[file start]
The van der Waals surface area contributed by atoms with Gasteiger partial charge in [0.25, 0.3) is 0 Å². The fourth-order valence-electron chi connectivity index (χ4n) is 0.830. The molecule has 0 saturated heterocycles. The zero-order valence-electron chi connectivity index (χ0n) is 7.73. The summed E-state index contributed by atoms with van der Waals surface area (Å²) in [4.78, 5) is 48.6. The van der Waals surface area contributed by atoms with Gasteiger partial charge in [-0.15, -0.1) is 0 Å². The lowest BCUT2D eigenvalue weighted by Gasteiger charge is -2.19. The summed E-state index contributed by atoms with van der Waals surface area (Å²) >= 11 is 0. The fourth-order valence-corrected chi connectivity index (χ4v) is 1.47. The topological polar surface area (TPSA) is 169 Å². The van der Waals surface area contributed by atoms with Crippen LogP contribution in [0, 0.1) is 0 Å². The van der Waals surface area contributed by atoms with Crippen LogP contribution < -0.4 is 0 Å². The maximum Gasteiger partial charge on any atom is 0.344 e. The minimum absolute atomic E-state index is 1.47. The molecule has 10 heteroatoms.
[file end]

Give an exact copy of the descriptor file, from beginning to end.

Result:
The van der Waals surface area contributed by atoms with Gasteiger partial charge in [0.25, 0.3) is 0 Å². The fourth-order valence-electron chi connectivity index (χ4n) is 0.830. The molecule has 0 saturated heterocycles. The zero-order valence-electron chi connectivity index (χ0n) is 7.73. The summed E-state index contributed by atoms with van der Waals surface area (Å²) in [4.78, 5) is 48.6. The van der Waals surface area contributed by atoms with Gasteiger partial charge in [-0.15, -0.1) is 0 Å². The lowest BCUT2D eigenvalue weighted by Gasteiger charge is -2.19. The summed E-state index contributed by atoms with van der Waals surface area (Å²) >= 11 is 0. The fourth-order valence-corrected chi connectivity index (χ4v) is 1.47. The topological polar surface area (TPSA) is 169 Å². The van der Waals surface area contributed by atoms with Crippen LogP contribution in [0, 0.1) is 0 Å². The van der Waals surface area contributed by atoms with Crippen LogP contribution < -0.4 is 0 Å². The maximum Gasteiger partial charge on any atom is 0.344 e. The minimum absolute atomic E-state index is 1.47. The molecule has 10 heteroatoms.